Document Type


Date of Degree

Summer 2011

Degree Name

PhD (Doctor of Philosophy)

Degree In

Biomedical Engineering

First Advisor

Grosland, Nicole M

First Committee Member

Magnotta, Vincent A

Second Committee Member

Wilder, David G

Third Committee Member

Lim, Tae Hong

Fourth Committee Member

Smucker, Joseph D

Fifth Committee Member

Rahmatalla, Salam F


Animal models are essential for making the transition from scientific concepts to clinical application. Such models have proven valuable for spinal research. The cervical spine of sheep is often used because there is similar geometry between sheep and human. Although anatomical similarities are important, biomechanical correspondence is imperative to understand the effects of disorders, surgical techniques, and implant designs. Therefore, the purpose of this study was to conduct a comprehensive study of the sheep cervical spine biomechanics, including experimental and finite element analysis. To determine the flexibility of the multilevel spine, ten adult Suffolk sheep C2-C7 spines were tested, undergoing flexion-extension, lateral bending, and axial rotation. In addition to intact multilevel testing, the roles of the stabilizing structures were studied by sequentially destabilizing function spinal units. The sheep spine is highly flexible, especially in lateral bending (±65˚); motion increases with caudal progression. The sheep spine also has a large neutral zone accounting for 50-75% of the total motion. The facets and capsular ligaments play a key role in stabilization, providing the most stability at the C2-C3 level. In addition to flexibility testing, the sheep spinal ligaments underwent tensile testing until failure to determine the material properties. The ligamentum flavum has the largest failure stress and the capsular ligaments have the largest mean failure force. The longitudinal ligaments have the largest failure strain and the lowest failure force. Overall, the C2-C3 ligaments had the highest failure forces as compared to the ligament type at different levels. This corresponds to the stability the ligaments have at the C2-C3 level during flexibility testing. Moreover, a finite element model of the C2-C7 sheep cervical spine was developed and validated to provide additional insight in the sheep biomechanics. The model compared favorably with experimental testing for all loading cases except extension. In general, the model matched the experimental results within one standard deviation for the multilevel motion as well as the motion at each level. Since the sheep is highly flexible and there is a large neutral zone it was difficult to capture the nonlinearity in all loading directions. The model was used to study the effects of fusion at the C3-C4 level. As expected the motion at the fusion was less than one degree, with the non-fused levels accommodating the loss in motion. The motion increased 15-27%, with the largest increase at C6-C7. To obtain the same rotation as the intact model (±2.5 Nm), larger moments were required, increasing to over 5 Nm for flexion and lateral bending and over 3 Nm for extension and axial rotation.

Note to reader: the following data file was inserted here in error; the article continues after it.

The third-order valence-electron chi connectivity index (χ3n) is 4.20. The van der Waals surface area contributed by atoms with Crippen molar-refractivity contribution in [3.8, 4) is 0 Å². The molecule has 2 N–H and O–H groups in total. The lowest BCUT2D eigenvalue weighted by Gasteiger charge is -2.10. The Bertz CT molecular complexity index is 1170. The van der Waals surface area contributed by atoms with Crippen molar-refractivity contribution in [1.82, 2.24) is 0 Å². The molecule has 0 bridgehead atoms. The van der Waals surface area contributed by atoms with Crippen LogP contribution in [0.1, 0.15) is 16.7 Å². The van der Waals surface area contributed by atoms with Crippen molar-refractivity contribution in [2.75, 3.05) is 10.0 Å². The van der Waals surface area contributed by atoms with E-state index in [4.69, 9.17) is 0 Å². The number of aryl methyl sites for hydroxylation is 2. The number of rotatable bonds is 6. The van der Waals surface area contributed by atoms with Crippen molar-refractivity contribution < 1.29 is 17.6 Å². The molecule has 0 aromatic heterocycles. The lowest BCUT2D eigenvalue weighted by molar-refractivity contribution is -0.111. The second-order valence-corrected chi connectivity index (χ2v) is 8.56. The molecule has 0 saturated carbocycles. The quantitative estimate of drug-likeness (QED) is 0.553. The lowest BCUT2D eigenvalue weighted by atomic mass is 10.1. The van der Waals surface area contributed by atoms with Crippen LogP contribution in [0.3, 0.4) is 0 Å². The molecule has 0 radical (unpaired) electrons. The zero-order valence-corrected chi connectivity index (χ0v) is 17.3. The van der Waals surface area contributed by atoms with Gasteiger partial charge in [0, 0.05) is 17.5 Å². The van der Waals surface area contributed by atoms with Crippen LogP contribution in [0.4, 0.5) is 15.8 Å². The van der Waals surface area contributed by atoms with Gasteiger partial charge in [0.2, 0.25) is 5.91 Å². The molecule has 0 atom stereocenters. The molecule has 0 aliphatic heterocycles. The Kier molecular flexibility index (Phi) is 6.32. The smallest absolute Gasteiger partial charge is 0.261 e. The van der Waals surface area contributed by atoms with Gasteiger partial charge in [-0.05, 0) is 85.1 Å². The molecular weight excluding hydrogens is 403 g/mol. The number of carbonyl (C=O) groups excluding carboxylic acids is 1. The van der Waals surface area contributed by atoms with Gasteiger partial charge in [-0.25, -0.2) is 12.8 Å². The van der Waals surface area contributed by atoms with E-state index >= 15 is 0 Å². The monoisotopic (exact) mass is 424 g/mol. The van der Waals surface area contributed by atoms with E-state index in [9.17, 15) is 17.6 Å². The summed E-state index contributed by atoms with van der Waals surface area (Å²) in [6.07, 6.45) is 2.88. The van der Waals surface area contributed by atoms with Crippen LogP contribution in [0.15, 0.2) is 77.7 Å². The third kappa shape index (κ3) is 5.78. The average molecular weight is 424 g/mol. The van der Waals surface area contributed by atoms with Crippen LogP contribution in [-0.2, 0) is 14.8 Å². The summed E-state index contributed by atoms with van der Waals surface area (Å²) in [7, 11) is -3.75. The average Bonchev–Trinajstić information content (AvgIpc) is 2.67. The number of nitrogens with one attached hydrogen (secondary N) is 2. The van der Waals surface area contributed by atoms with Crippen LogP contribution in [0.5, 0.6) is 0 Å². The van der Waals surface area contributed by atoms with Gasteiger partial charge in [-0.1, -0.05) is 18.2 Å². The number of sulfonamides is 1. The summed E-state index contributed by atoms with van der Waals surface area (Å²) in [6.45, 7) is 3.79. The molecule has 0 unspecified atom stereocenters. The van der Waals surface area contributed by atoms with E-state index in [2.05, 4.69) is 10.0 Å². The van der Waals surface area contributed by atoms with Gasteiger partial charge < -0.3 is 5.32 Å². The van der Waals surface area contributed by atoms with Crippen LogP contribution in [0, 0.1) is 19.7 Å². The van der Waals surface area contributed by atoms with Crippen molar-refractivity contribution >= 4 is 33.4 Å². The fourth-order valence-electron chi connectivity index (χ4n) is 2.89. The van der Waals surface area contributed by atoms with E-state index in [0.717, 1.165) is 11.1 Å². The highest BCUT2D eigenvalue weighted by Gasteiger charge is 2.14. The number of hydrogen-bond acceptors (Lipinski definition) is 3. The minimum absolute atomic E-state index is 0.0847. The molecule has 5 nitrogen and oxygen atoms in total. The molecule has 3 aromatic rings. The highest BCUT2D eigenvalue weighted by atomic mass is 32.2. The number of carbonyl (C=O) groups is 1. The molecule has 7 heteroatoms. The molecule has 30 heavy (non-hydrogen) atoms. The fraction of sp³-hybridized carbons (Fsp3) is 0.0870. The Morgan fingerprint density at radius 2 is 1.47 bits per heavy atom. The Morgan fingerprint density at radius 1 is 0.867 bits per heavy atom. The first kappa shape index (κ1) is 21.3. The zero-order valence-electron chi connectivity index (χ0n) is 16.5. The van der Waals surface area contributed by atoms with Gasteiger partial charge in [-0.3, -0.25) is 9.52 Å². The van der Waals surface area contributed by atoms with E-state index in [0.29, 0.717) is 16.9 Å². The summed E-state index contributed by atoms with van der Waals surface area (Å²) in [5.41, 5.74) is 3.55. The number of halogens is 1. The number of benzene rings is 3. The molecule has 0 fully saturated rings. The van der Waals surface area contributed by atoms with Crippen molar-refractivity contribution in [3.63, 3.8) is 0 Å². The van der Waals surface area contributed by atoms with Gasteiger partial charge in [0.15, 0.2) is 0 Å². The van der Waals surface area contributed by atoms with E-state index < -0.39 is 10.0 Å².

The study provides insight into the sheep cervical spine biomechanics. Researchers and scientists should consider the high flexibility and large neutral zone when designing a study that is to correlate to human spines. The model provides additional details such as stresses in the bone and intervertebral disc that can help researchers determine the effects of different surgical techniques and implant designs. Overall, this study provides valuable biomechanical data that can aid designing preclinical animal studies of the sheep.


biomechanics, finite element, flexibility, ligament, sheep, spine


x, 96 pages


Includes bibliographical references (pages 90-96).


Copyright 2011 Nicole DeVries